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Carcinogenesis. 2006 Sep;27(9):1828-34. Epub 2006 Mar 16.

Polymorphisms in oxidative stress genes and risk for non-Hodgkin lymphoma.

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Division of Cancer Epidemiology and Genetics, National Cancer Institute, National Institutes of Health, Rockville, MD, USA.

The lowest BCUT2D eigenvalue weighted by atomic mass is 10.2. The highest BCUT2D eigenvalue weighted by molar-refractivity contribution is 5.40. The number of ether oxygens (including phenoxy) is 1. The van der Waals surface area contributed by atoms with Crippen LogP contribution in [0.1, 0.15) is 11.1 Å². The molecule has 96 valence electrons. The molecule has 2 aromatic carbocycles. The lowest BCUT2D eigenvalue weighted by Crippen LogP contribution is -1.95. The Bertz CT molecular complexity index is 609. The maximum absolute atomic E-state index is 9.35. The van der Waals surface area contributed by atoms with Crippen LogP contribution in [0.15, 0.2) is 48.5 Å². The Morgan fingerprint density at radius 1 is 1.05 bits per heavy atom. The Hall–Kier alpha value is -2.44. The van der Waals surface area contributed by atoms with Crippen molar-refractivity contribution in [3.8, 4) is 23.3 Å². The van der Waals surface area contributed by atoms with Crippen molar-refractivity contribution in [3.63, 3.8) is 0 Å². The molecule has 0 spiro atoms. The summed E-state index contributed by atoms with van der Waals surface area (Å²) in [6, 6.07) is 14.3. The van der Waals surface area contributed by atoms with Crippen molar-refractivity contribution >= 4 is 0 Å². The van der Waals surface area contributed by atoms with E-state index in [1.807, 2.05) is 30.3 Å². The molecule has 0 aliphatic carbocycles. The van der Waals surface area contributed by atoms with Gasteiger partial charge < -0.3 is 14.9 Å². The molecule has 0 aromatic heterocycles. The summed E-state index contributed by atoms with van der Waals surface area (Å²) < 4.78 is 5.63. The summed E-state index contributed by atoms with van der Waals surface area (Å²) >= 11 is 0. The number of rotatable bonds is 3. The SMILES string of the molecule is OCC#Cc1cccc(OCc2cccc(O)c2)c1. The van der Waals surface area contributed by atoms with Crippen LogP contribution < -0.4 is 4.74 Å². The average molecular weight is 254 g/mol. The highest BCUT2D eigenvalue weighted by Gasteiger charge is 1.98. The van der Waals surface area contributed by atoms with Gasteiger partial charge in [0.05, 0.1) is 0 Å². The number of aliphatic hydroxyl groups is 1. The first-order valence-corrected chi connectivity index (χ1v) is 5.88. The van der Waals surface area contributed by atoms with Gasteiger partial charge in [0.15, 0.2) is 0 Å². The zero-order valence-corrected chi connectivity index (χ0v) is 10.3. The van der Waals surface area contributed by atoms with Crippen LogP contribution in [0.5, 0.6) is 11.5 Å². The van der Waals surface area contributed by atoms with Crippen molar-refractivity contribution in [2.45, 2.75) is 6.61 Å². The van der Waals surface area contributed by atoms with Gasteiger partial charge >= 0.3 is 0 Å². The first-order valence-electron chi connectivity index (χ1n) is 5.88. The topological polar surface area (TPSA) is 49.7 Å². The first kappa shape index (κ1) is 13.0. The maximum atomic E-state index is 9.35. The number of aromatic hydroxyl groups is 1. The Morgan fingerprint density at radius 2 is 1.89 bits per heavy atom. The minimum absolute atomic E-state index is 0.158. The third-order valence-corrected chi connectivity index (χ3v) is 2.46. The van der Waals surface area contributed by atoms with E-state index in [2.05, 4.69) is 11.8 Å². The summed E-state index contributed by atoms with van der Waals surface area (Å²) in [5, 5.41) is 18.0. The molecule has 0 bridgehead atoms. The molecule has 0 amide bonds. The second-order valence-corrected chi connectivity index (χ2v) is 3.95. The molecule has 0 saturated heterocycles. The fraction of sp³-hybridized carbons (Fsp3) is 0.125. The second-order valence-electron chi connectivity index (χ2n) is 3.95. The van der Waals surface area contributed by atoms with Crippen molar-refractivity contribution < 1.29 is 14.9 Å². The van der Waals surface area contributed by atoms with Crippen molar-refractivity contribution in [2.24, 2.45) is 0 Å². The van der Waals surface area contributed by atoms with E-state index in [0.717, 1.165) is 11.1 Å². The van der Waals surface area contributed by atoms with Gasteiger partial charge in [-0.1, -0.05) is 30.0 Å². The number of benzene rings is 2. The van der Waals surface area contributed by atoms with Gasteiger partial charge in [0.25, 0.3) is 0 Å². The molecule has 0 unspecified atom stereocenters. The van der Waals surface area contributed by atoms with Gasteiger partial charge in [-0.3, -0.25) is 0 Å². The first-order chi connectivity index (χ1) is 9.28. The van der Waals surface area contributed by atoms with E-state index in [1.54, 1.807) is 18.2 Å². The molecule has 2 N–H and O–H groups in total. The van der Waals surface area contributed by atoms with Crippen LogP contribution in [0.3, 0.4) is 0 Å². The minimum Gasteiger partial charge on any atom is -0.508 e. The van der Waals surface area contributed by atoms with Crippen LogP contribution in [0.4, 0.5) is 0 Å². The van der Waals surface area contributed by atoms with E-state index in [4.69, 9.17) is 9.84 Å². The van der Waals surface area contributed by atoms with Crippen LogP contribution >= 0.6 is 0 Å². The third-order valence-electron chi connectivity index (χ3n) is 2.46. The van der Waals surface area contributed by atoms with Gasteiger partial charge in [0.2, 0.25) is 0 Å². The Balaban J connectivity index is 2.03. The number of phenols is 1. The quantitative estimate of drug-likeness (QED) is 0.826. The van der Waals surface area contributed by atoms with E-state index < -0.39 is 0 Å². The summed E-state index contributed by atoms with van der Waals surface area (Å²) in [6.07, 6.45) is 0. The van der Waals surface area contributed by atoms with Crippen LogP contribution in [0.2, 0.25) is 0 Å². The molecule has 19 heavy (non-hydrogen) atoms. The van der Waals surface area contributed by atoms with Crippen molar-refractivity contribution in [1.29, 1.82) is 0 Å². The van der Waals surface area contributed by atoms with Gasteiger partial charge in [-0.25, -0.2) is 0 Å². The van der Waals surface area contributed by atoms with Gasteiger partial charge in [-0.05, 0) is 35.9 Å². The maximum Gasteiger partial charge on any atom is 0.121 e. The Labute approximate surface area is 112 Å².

Evidence supporting the contribution of oxidative stress to key pathways in cancer, such as inflammation and DNA damage, continues to mount. We investigated variations within genes mediating oxidative stress to determine whether they alter risk for non-Hodgkin lymphoma (NHL). Thirteen single nucleotide polymorphisms (SNPs) from 10 oxidative stress genes (AKR1A1, AKR1C1, CYBA, GPX, MPO, NOS2A, NOS3, OGG1, PPARG and SOD2) were genotyped in 1172 NHL cases and 982 population-based controls from a USA multicenter case-control study. For NHL and five subtypes (diffuse large B-cell, follicular, marginal zone, small lymphocytic and T-cell), SNP associations were calculated. Odds ratios (OR) and 95% confidence intervals (CI) were adjusted for sex, age (<45, 45-64, 65+ years), race (white, black, other) and study site. Overall, the oxidative stress pathway was associated significantly with the B-cell NHL subtype, diffuse large B-cell lymphoma (DLBCL) (global P-value=0.003). Specifically, for nitric oxide synthase (NOS2A Ser608Leu, rs2297518) Leu/Leu homozygotes, there was a 2-fold risk increase for NHL (OR=2.2, 95% CI=1.1-4.4) (referent=Ser/Ser and Ser/Leu). This risk increase was consistent by cell lineage (B- and T-cell NHL) and pronounced for the two most common subtypes, diffuse large B-cell (OR=3.4, 95% CI=1.5-7.8) and follicular lymphoma (OR=2.6, 95% CI=1.0-6.8). In an analysis of manganese superoxide dismutase (SOD2 Val16Ala, rs1799725) Ala/Ala homozygotes, we observed moderately increased risks for B-cell lymphomas (OR=1.3, 95% CI=1.0-1.6; referent=Val/Val and Val/Ala) that was consistent across the B-cell subtypes. Genetic variations that result in an increased generation of reactive oxygen species appear to increase risk for NHL and its major subtypes, particularly DLBCL. Independent replication of our findings are warranted and further evaluation of oxidative stress in the context of inflammation, DNA repair and the induction of the NF-kappaB pathway may further reveal important clues for lymphomagenesis.

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